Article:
Take the 2-minute tour ×
Information Security Stack Exchange is a question and answer site for Information security professionals. It's 100% free, no registration required.

I have been told that generally speaking, asp.net web apps tend to be more secure than php, since asp.net has some automatic security measures, for example, by default it doesn't allow remote file inclusions. And when you code in php, you have to take care of those things yourself, so some developers might forget to do that. So my question is, generally speaking, are asp.net web applications more secure than php web apps?

share|improve this question

closed as not constructive by Terry Chia, AviD Mar 12 '13 at 13:29

As it currently stands, this question is not a good fit for our Q&A format. We expect answers to be supported by facts, references, or expertise, but this question will likely solicit debate, arguments, polling, or extended discussion. If you feel that this question can be improved and possibly reopened, visit the help center for guidance.If this question can be reworded to fit the rules in the help center, please edit the question.

    
The problem with php isn't remote file inclusion on similar features. It's the broken type system. –  CodesInChaos Mar 12 '13 at 13:23
1  
    
@CodesInChaos what do you mean exactly about broken type system? –  Salvador Dali Mar 12 '13 at 17:10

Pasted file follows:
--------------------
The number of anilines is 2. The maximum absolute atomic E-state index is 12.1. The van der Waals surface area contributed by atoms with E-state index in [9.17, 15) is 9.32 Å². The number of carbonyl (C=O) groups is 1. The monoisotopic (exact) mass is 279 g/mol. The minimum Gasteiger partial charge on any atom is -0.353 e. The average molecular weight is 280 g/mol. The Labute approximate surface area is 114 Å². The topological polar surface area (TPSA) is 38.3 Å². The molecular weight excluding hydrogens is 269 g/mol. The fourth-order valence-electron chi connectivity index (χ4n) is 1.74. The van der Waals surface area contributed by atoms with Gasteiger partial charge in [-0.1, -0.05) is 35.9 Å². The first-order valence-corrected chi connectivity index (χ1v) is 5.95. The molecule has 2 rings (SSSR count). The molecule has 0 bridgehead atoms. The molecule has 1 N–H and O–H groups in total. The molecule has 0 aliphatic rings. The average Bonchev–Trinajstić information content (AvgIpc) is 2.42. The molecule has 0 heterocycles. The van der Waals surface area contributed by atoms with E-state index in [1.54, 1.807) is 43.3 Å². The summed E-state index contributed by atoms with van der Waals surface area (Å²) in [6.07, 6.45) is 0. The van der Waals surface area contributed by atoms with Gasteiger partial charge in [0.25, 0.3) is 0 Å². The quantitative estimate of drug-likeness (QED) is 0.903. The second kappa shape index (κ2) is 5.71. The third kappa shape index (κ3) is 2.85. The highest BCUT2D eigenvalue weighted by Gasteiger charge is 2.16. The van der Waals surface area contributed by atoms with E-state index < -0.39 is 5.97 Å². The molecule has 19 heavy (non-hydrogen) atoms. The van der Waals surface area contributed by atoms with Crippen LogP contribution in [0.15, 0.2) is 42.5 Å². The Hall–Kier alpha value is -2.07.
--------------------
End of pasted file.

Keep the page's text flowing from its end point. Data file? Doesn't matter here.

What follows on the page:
@SalvadorDali For example all those nonsensical implicit conversions, ignoring type mismatches(sometimes outputting a warning), etc. –  CodesInChaos Mar 12 '13 at 20:18
    
@CodesInChaos I think that perl, have similar implicit conversion, and there is nothing wrong with this. –  Salvador Dali Mar 12 '13 at 22:29

1 Answer 1

ASP.NET will be more secure than PHP if the developer masters ASP.NET more than PHP. And vice versa.

There are many claims that a lot of features of PHP seem to have been designed by a lemur who had taken acid, leading to a rather tortuous set of features and thus potentially making the task of developing securely rather harder than what it could have otherwise been. However, these details are dwarfed by the skills of developers, or lack thereof. Regardless of the language details, the developer must think of "what could go wrong with the code" and there is no automatic tool which will do the thinking for him.

share|improve this answer

Not the answer you're looking for? Browse other questions tagged or ask your own question.